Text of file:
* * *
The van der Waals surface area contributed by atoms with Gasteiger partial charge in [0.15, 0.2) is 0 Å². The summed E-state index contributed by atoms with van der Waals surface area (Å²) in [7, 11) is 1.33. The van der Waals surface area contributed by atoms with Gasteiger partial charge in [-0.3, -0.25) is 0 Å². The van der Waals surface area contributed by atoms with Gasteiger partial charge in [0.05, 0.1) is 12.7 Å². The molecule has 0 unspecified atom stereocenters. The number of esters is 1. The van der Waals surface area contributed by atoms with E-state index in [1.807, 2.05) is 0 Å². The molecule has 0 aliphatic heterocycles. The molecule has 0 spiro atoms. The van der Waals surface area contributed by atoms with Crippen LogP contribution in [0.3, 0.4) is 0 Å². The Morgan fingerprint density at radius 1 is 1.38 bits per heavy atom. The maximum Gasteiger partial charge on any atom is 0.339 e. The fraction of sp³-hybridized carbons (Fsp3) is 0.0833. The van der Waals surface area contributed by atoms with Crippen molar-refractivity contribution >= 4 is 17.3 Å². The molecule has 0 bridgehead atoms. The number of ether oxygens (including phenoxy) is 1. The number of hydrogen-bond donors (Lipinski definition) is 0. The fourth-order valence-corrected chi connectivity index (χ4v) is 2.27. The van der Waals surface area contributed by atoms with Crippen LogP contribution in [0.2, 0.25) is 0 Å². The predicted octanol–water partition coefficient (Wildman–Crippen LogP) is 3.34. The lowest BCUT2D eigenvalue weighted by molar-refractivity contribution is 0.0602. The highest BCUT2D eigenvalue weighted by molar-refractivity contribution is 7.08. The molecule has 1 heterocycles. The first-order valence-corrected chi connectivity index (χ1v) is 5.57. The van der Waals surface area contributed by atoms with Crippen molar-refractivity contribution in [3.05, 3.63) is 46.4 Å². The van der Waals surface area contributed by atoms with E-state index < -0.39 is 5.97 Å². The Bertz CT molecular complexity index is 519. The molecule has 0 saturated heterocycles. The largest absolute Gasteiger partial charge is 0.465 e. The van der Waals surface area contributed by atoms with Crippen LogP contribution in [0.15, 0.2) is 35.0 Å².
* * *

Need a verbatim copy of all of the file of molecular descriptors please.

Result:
The van der Waals surface area contributed by atoms with Gasteiger partial charge in [0.15, 0.2) is 0 Å². The summed E-state index contributed by atoms with van der Waals surface area (Å²) in [7, 11) is 1.33. The van der Waals surface area contributed by atoms with Gasteiger partial charge in [-0.3, -0.25) is 0 Å². The van der Waals surface area contributed by atoms with Gasteiger partial charge in [0.05, 0.1) is 12.7 Å². The molecule has 0 unspecified atom stereocenters. The number of esters is 1. The van der Waals surface area contributed by atoms with E-state index in [1.807, 2.05) is 0 Å². The molecule has 0 aliphatic heterocycles. The molecule has 0 spiro atoms. The van der Waals surface area contributed by atoms with Crippen LogP contribution in [0.3, 0.4) is 0 Å². The Morgan fingerprint density at radius 1 is 1.38 bits per heavy atom. The maximum Gasteiger partial charge on any atom is 0.339 e. The fraction of sp³-hybridized carbons (Fsp3) is 0.0833. The van der Waals surface area contributed by atoms with Crippen molar-refractivity contribution >= 4 is 17.3 Å². The molecule has 0 bridgehead atoms. The number of ether oxygens (including phenoxy) is 1. The number of hydrogen-bond donors (Lipinski definition) is 0. The fourth-order valence-corrected chi connectivity index (χ4v) is 2.27. The van der Waals surface area contributed by atoms with Crippen LogP contribution in [0.2, 0.25) is 0 Å². The predicted octanol–water partition coefficient (Wildman–Crippen LogP) is 3.34. The lowest BCUT2D eigenvalue weighted by molar-refractivity contribution is 0.0602. The highest BCUT2D eigenvalue weighted by molar-refractivity contribution is 7.08. The molecule has 1 heterocycles. The first-order valence-corrected chi connectivity index (χ1v) is 5.57. The van der Waals surface area contributed by atoms with Crippen molar-refractivity contribution in [3.05, 3.63) is 46.4 Å². The van der Waals surface area contributed by atoms with E-state index < -0.39 is 5.97 Å². The Bertz CT molecular complexity index is 519. The molecule has 0 saturated heterocycles. The largest absolute Gasteiger partial charge is 0.465 e. The van der Waals surface area contributed by atoms with Crippen LogP contribution in [0.15, 0.2) is 35.0 Å².